A fundamental problem with Russ Gerber’s "Is drug addiction a disease?" (Web, April 29) is the title of the piece. The question is not whether addiction is a disease or a choice, but rather why we are still asking this question.
There is unquestionable neuroscientific evidence attesting to the fact that addiction is a complex disease characterized by changes in the structure and function of the brain. In some cases, these changes are brought on by substance use and other behaviors; other times, it appears these structural and functional characteristics are pre-existing. The effects of addiction on the brain make conscious control over certain behaviors exceedingly difficult, and in most cases pharmaceutical and/or behavioral treatments are required to manage the disease.
We do not question whether people with heart disease exacerbated by behavioral choices linked to diet and exercise actually have the disease. The same should be true for addiction. As with other diseases, there are clear risk factors for developing addiction, such as a genetics, family history, easy access to addictive substances, low perception of risk, trauma and co-occurring health problems, such as anxiety and depression.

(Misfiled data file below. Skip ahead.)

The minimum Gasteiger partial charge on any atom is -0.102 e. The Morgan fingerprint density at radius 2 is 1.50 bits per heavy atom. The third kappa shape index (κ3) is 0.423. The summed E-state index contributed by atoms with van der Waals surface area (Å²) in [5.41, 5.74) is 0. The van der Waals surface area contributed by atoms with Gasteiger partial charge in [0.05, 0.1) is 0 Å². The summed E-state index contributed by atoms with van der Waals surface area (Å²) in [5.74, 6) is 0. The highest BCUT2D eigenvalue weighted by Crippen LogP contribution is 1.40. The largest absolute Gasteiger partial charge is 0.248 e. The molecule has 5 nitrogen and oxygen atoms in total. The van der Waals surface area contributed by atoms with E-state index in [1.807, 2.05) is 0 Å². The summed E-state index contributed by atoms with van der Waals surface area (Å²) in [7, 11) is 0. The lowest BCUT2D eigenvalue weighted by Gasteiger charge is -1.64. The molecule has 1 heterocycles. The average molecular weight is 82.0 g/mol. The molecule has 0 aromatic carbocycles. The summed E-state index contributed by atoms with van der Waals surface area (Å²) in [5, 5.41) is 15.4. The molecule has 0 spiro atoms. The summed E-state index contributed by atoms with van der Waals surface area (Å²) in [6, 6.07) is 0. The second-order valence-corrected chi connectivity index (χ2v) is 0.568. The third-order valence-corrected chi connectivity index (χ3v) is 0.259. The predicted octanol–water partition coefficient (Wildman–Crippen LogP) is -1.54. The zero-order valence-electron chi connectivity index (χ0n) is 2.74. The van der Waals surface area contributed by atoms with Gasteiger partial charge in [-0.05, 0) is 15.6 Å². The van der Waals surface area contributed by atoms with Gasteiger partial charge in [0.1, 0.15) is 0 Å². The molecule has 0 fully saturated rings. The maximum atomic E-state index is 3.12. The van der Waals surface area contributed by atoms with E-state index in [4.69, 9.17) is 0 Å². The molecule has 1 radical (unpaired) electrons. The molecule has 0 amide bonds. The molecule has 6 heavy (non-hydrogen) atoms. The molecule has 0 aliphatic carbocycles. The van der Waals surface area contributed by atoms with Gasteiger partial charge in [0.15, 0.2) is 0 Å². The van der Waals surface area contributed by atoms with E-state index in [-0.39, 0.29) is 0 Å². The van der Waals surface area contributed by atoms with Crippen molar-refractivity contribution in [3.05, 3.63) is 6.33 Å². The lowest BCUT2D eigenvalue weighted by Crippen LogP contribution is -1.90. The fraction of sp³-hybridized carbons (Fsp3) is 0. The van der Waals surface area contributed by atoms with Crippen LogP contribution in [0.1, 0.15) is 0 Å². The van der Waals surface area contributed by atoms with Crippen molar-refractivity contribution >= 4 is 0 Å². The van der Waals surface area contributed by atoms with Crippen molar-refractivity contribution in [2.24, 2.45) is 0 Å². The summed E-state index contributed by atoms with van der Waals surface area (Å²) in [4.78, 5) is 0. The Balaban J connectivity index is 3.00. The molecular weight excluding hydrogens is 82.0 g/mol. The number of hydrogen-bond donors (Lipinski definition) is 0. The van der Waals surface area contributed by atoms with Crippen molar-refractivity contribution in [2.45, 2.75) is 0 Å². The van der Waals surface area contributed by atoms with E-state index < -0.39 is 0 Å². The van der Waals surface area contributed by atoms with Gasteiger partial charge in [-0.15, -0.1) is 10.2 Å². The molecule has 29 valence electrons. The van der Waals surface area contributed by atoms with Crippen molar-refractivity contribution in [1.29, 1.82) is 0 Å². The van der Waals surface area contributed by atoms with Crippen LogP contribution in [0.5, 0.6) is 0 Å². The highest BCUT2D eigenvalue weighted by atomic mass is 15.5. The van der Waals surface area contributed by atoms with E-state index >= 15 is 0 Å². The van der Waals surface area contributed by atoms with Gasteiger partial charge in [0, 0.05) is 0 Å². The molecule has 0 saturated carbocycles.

Addiction affects 16 percent of the U.S. population age 12 and older, more than the number of people with cancer, diabetes or heart disease. Failure to recognize it as a disease contributes to the unconscionable treatment gap that exists in this country, with only about 10 percent of those with the disease receiving any form of treatment. Compare that with the 70 percent to 80 percent who receive treatment for other diseases, such as hypertension and diabetes, which also may develop or be exacerbated by voluntary behavioral choices.
Addressing addiction as a disease does not absolve those with addiction of personal responsibility for harms they may impose on others as a result of their disease. It just acknowledges the substantial body of scientific evidence demonstrating that addiction is a medical condition for which there are effective treatments. Continuing that polarized debate about the nature of addiction is a harmful and costly distraction from the task of preventing and treating it and searching for a cure.
The writer is the associate director of policy research and analysis at the National Center on Addiction and Substance Abuse at Columbia University.